Loyola University Chicago

School of Communication


SOC Career and Internship Website

SOC Career and Internship Website
Virginia Barreda, SoC Web Reporter

For communication students on the hunt for their next internship or job, look no further than the School of Communication’s new Job Portal and Student Resource Center.

The database, introduced last spring, is exclusively for SOC students searching for work in their desired field, in Chicago and across the nation.

“We found that students were having trouble finding internships and we also wanted to help them when it came time to look for a job,” said Don Heider, dean of the School of Communication. “[We decided] to build a website that’s more functional, easier to use, that we can easily post on and that students can use to search... and eventually alums could as well.”

Internship and Career Coordinator Michael Limon said he hopes students begin their internship search using the site, which is updated daily.

‘“It is a living, breathing site,” Limon said. “And the best way to make use of the site is to use it early and use it often because we update it as much as we can.”

Heider said his goal is to make every SOC student aware that the site exists, and then register to  use it.

Before the site launched, SOC students were using RamblerLink, a job and internship portal available to all Loyola students. Employers approached SOC administrators asking to post open positions only visible to SOC students, according to Heider.

Apart from its exclusivity, the new portal has key features, including a number of search functions to ensure that students find their desired internship or job.

“I think [the search functions] will give students an idea of what’s out there...there are all sorts of criteria by which you can narrow your search — including geography, what kind of job, paid or unpaid, internship or not an internship,” Heider said.

Junior journalism major Beth Gillette used the site when it first debuted to search for a summer internship. Gillette appreciates that the site is tailored to communication students, making it easy to search for relevant jobs and upload her unique resume.

“It was hard getting my resume approved by [RamblerLink] because it wasn’t their template,” said GIllette, 20. “So it just became more work for me. I like using different resumes and cover letters for different jobs I apply for. I can go straight to the SOC website, which takes me to the link of the application or I can upload my resume right [on the site].”

While Heider encourages students to expand their search beyond the site, the portal contains jobs that have most likely been pre-approved by the SOC, making it easier on a student trying to fulfill an internship for class credit.

“Especially when they’re coming up on their junior year, [students] may not have a lot of ideas,” Heider said. “They might not even know what the top PR firms are in Chicago. So this will be able to help them narrow down the search and get a much better idea of that sort of thing.”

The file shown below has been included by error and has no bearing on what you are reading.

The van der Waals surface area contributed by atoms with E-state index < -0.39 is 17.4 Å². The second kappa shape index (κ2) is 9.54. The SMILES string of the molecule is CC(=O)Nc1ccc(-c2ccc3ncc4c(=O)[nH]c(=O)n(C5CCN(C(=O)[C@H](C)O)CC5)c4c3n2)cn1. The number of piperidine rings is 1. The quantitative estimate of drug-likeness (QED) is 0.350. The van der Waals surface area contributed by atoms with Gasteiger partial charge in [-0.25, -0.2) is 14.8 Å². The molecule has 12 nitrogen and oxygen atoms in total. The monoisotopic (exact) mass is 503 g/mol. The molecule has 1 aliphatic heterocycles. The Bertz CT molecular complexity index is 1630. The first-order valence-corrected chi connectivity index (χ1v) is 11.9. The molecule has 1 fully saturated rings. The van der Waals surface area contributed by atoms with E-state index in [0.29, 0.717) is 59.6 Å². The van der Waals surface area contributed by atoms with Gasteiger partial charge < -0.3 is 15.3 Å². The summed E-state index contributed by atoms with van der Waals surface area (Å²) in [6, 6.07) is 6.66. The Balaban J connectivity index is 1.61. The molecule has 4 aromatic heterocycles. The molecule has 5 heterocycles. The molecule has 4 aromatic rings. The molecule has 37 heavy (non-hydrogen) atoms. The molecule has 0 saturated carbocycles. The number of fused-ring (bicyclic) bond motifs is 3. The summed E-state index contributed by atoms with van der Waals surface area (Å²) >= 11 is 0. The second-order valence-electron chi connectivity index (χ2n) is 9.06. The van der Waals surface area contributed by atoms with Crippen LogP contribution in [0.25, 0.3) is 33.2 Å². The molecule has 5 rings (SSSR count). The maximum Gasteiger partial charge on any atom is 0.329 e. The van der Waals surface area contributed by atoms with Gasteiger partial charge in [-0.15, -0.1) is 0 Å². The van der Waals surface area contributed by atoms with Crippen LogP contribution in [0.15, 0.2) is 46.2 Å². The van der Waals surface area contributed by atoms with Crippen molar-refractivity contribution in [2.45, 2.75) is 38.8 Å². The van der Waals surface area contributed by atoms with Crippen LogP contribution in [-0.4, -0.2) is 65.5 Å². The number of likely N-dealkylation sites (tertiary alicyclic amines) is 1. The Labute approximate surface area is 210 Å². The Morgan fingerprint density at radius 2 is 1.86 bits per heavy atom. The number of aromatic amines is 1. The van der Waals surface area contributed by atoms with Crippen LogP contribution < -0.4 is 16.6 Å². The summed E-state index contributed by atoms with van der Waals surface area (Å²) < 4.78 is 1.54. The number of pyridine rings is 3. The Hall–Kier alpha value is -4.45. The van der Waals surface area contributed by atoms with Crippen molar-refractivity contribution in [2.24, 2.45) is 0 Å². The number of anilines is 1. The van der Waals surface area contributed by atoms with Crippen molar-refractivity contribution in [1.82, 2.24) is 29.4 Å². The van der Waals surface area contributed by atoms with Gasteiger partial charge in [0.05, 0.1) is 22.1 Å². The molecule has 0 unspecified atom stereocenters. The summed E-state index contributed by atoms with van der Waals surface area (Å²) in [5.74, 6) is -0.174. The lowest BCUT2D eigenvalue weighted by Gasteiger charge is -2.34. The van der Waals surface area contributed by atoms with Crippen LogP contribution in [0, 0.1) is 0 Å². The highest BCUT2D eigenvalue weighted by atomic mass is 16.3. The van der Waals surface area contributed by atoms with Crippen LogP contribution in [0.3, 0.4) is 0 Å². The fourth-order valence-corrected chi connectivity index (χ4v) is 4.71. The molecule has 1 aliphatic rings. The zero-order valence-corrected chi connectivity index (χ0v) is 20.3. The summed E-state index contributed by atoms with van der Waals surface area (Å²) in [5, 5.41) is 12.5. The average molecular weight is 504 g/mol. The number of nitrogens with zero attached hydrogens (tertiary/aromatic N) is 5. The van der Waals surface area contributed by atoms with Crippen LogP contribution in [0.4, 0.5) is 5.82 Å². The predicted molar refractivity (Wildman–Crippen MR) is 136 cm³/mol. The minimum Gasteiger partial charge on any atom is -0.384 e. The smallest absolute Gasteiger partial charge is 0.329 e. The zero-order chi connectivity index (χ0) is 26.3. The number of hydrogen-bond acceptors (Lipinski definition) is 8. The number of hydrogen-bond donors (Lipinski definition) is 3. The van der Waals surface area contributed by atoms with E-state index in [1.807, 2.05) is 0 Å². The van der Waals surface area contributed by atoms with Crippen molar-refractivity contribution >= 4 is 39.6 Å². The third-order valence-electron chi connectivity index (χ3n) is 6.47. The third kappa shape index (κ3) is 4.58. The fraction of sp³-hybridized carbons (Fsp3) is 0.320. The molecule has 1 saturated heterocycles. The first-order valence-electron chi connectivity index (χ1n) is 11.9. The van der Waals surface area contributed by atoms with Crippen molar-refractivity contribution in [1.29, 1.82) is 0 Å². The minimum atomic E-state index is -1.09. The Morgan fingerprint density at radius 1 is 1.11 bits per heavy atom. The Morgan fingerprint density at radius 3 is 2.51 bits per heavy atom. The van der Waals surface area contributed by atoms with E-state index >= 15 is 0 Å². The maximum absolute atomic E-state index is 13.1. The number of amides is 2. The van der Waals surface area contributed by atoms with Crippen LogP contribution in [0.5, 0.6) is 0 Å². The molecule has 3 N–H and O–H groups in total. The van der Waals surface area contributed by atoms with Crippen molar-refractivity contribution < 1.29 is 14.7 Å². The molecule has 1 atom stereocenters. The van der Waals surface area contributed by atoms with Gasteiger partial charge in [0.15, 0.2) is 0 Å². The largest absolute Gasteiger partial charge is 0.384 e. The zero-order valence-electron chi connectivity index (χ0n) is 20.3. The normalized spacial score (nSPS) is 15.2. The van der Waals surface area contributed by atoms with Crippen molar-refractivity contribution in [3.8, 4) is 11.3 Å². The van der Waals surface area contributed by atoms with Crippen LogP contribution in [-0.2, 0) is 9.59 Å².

One of the most “influential” aspects of the site, according to Limon, has been the feedback from alumni about their experiences in the workplace and returning to network with students. 

“It almost always gets down to who you know, and we’re hopeful that in this site, we can make it a who-you-know site,” Limon said. “[If] we can be nurturing of one another...be supportive of one another, the better off we’ll be.”

The site includes information about events sponsored by the SOC, as well as an employment resources tab, which features tips for writing a cover letter and resume, an application checklist and advice on how to ace an interview.

Limon said the resources will help quickly impart information without having to give several lectures on cover letters or resumes, making a better use of his and the students’ time. But this won’t stop Limon from giving all students individual attention and support.  

“Even though we’re trying to group [the resource information], that doesn’t mean I won’t be doing that one-on-one time,” he said. “So if you’ve got questions, you’ve got doubts...don’t be afraid to follow-up.”

Limon said the SOC is committed to getting the word out about the new website and his goal is to talk to as many classes as possible about the portal and actively promote it through Twitter and other social media outlets. The outlets will also announce up-to-date internship and job opportunities posted on the site.  

“There are really good jobs out there, and if we work together, we can find them,” Limon said. “We just have to be smart and nimble enough to get out there when they’re available and establish those connections and those networks that are readily available all the time so that we have a steady pipeline of information flowing in.”

Gillette said she hopes that the SOC continues to expand its database to include more jobs of a wide variety.

“There are a lot of online blogs, for example, that are based in Chicago,” she said. “There are more opportunities than just jobs like ABC7. It’d be great to start seeing different types of jobs on the site.”

Limon hopes students find a job or internship they like and hit the ‘apply’ button before opportunities disappear, then provide feedback after using the database. Students are welcome to pitch new employers, internships or job listings for site, he added. 

“It’s a wonderful resource, it’s a wonderful tool,” Limon said. “It’s evolving as we speak. I hope it’s getting better as we speak. Certainly people who have experiences with it, [should] feel free to come to me and share [that] experience because that's how we learn to make the site better and more useful.”